Workplace Issues

Job Cuts Continue to Rise In Energy Sector

Layoffs at U.S. companies in February were up 22% from a year ago.
Katie Kuehner-HebertMarch 3, 2016
Job Cuts Continue to Rise In Energy Sector

Layoffs across the United States slowed in February, though downsizing in the energy sector continued to rise due to prolonged weak oil prices, according to Chicago-based consulting firm Challenger, Gray & Christmas.

After surging to a six-month high to begin the new year, downsizing slowed in February, as U.S.-based employers announced 61,599 job cuts during the month, 18% fewer than the 75,114 in January. The February total was up 22% from a year ago, when employers announced 50,579 job cuts.

Planned layoffs totaled 136,713 through the first two months of the year, up 32% from the same period in 2015, when employers announced layoffs totaling 103,620 in January and February.

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Just as in 2015, the energy sector has seen the heaviest job cutting in the opening months of the year, Challenger, Gray & Christmas found. These firms announced another 25,051 job cuts in February, bringing the year-to-date total to 45,154.  Most of the cuts in the sector have been attributed to low oil prices.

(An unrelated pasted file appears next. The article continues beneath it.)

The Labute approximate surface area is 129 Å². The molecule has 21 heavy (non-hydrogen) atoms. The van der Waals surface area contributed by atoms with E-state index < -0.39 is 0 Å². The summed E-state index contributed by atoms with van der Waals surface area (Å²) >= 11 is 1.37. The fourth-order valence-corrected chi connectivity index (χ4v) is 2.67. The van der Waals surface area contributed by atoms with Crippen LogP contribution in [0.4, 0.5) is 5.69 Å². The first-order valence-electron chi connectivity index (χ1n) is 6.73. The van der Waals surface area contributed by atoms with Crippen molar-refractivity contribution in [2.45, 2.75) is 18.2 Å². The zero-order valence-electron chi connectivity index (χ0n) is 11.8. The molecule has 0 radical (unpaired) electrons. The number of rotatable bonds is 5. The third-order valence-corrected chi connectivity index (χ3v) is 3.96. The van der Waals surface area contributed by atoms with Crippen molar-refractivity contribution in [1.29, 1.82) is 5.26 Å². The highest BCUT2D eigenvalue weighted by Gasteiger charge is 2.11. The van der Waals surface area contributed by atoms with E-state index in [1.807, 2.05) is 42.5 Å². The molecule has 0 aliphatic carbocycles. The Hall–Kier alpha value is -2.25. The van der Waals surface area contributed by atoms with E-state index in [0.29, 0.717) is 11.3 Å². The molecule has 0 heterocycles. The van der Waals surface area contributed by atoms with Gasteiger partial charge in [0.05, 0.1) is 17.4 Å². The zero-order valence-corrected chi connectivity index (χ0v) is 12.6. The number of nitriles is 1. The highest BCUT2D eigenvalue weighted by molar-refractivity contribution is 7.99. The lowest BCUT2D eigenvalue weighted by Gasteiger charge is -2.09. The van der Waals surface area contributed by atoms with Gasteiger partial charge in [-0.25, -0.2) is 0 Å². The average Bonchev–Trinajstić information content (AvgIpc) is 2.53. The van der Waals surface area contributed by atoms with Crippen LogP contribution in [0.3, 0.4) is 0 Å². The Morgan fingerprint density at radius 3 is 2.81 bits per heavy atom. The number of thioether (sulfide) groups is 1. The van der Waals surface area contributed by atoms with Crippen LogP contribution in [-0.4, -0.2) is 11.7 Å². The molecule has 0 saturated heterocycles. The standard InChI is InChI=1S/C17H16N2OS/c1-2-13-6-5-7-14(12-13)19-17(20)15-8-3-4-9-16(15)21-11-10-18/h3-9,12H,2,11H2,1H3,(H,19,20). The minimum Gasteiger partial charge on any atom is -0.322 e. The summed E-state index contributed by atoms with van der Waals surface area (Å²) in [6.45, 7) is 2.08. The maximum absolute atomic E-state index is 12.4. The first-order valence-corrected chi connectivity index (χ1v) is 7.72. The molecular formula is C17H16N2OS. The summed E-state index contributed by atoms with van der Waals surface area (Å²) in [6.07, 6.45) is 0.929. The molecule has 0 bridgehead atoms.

The 45,154 energy industry cuts through February represents a 24% increase from 2015, when employers in the sector announced 36,532 planned layoffs in the opening two months of the year.

“Low oil prices continue to take a toll on workers in the energy and industrial goods sectors,” which together posted workforce reductions in excess of 200,000 over the past year, chief executive John A. Challenger said in a press release. “Shockingly, we have not seen a precipitous rise in unemployment in the many cities that were benefiting from the recent oil boom, suggesting that the job losses are contained to the energy sector, for the moment.”

The tech sector also reported increased job cuts. Announced layoffs by computer industry businesses this year totaled 16,006, a 143% increase from the 6,582 job cuts recorded in the first two months of 2015.